I picked Eileen as one of the books that looked intriguing on this year's Booker long list. Mostly, I was drawn to the cover and to the premise of a dark mystery set in 1960s Boston.
Sadly, the book didn't deliver. Instead of the mystery, I got a story of misery and self-loathing. To be fair, this could have been intriguing as the book tried to focus on a character study of the main character, Eileen, who's life is made miserable by her having to care for her alcoholic father. There is mental abuse and despair. The situation is not helped by her working in a private prison for adolescent boys.
So, in a way Eileen spends her time in three prisons - the one she works in, the one she lives in physically, and the one she lives in mentally.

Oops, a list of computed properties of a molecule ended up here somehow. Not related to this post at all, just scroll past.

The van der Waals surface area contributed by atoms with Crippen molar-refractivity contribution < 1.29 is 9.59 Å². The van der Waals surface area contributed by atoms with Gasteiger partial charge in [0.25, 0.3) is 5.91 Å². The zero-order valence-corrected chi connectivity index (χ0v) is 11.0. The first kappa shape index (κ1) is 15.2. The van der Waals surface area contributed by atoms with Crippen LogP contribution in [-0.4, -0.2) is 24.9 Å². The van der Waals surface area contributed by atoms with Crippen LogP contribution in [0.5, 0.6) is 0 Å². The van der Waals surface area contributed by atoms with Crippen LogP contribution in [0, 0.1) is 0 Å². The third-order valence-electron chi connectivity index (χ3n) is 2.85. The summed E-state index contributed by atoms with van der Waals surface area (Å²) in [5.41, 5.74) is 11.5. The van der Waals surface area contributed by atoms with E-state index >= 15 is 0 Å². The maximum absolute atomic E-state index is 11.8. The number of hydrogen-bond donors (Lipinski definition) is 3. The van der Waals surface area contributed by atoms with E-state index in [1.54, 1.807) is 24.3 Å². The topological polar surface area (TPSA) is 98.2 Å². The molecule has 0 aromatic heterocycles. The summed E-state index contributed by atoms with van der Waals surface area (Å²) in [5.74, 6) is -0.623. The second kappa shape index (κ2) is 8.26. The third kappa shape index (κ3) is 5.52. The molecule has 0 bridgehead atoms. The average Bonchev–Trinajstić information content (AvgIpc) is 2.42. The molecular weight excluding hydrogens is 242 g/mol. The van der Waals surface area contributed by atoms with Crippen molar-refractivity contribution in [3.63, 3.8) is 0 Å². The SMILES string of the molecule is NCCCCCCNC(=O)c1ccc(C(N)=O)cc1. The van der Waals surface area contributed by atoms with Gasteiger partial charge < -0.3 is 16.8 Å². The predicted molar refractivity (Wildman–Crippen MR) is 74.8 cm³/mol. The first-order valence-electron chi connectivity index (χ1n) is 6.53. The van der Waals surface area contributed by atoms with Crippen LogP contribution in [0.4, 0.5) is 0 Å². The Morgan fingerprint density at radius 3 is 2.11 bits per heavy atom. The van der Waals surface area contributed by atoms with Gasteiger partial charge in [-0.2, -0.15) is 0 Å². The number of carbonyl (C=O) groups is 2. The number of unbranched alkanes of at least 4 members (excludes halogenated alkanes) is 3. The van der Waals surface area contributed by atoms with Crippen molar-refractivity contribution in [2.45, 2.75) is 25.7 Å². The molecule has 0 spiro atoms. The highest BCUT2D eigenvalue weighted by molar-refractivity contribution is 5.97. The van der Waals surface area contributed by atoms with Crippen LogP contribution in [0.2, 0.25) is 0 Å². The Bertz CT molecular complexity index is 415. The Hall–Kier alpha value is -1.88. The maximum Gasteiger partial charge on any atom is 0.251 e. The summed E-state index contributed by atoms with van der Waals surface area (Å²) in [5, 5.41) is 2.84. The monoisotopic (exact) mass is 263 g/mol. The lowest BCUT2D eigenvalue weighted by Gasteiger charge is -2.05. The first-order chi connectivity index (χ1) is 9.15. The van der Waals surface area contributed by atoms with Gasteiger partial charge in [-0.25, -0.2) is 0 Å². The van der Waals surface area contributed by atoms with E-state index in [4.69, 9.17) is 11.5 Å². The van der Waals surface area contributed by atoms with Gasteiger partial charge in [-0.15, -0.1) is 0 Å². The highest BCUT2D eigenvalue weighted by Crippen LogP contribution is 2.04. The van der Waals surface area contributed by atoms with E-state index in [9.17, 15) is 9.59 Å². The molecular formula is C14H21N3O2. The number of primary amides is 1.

I thought this was such a promising setup. However, as the story dragged on - even a character study needs some plot - I just wanted the book to end because it really wasn't going anywhere.
By the time I was ready to give up, we finally, FINALLY, had a plot twist. Unfortunately, it was a little too late and too outrageous to fit in with the preceding story.
Seriously, it was such a rushed turn of events that I was not just underwhelmed but it made me wonder whether this afterthought had been suggested by an editor after the first draft had been delivered....Not impressed, and I have no idea how this ended up on the long list.
I have since picking this up read some reviews which try to compare Eileen to a Patricia Highsmith novel. I can see how someone would want to draw the comparison. It is flattering, but a Highsmith novel this is not. Maybe Mossfegh's next novel - if she decides to write another one of the same ilk - will be, but Eileen lacked the atmosphere and the suspense to come anywhere close to justifying that comparison with one of the great writers of dark and twisted mystery thrillers.